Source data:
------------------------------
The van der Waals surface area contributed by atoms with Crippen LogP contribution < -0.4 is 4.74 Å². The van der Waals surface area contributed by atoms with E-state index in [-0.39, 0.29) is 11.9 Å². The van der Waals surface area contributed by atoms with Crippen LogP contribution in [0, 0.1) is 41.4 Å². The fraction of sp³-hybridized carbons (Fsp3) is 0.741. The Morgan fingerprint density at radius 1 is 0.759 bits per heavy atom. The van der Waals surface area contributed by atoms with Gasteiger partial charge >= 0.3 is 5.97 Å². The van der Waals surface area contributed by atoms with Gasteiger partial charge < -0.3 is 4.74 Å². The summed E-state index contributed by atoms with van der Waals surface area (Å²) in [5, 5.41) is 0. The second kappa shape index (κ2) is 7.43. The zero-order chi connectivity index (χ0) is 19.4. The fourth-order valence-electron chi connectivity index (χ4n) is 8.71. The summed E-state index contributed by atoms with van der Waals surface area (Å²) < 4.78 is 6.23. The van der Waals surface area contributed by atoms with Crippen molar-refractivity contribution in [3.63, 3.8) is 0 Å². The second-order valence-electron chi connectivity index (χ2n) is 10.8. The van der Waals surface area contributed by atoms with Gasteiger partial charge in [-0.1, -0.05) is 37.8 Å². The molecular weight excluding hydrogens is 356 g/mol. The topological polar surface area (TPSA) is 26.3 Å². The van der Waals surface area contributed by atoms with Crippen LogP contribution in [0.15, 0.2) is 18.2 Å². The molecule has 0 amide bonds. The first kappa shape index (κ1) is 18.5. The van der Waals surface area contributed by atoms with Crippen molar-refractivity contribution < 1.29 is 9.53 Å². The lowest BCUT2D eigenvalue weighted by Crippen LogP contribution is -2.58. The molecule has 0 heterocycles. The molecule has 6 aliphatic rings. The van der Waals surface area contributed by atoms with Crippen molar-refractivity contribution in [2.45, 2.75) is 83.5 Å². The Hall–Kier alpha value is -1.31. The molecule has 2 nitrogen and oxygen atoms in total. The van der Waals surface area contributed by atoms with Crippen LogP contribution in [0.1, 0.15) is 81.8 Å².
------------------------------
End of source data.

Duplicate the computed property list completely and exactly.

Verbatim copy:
The van der Waals surface area contributed by atoms with Crippen LogP contribution < -0.4 is 4.74 Å². The van der Waals surface area contributed by atoms with E-state index in [-0.39, 0.29) is 11.9 Å². The van der Waals surface area contributed by atoms with Crippen LogP contribution in [0, 0.1) is 41.4 Å². The fraction of sp³-hybridized carbons (Fsp3) is 0.741. The Morgan fingerprint density at radius 1 is 0.759 bits per heavy atom. The van der Waals surface area contributed by atoms with Gasteiger partial charge >= 0.3 is 5.97 Å². The van der Waals surface area contributed by atoms with Gasteiger partial charge < -0.3 is 4.74 Å². The summed E-state index contributed by atoms with van der Waals surface area (Å²) in [5, 5.41) is 0. The second kappa shape index (κ2) is 7.43. The zero-order chi connectivity index (χ0) is 19.4. The fourth-order valence-electron chi connectivity index (χ4n) is 8.71. The summed E-state index contributed by atoms with van der Waals surface area (Å²) < 4.78 is 6.23. The van der Waals surface area contributed by atoms with Crippen molar-refractivity contribution in [3.63, 3.8) is 0 Å². The second-order valence-electron chi connectivity index (χ2n) is 10.8. The van der Waals surface area contributed by atoms with Gasteiger partial charge in [-0.1, -0.05) is 37.8 Å². The molecular weight excluding hydrogens is 356 g/mol. The topological polar surface area (TPSA) is 26.3 Å². The van der Waals surface area contributed by atoms with Crippen LogP contribution in [0.15, 0.2) is 18.2 Å². The molecule has 0 amide bonds. The first kappa shape index (κ1) is 18.5. The van der Waals surface area contributed by atoms with Crippen molar-refractivity contribution < 1.29 is 9.53 Å². The lowest BCUT2D eigenvalue weighted by Crippen LogP contribution is -2.58. The molecule has 0 heterocycles. The molecule has 6 aliphatic rings. The van der Waals surface area contributed by atoms with Crippen molar-refractivity contribution in [2.45, 2.75) is 83.5 Å². The Hall–Kier alpha value is -1.31. The molecule has 2 nitrogen and oxygen atoms in total. The van der Waals surface area contributed by atoms with Crippen LogP contribution in [0.1, 0.15) is 81.8 Å².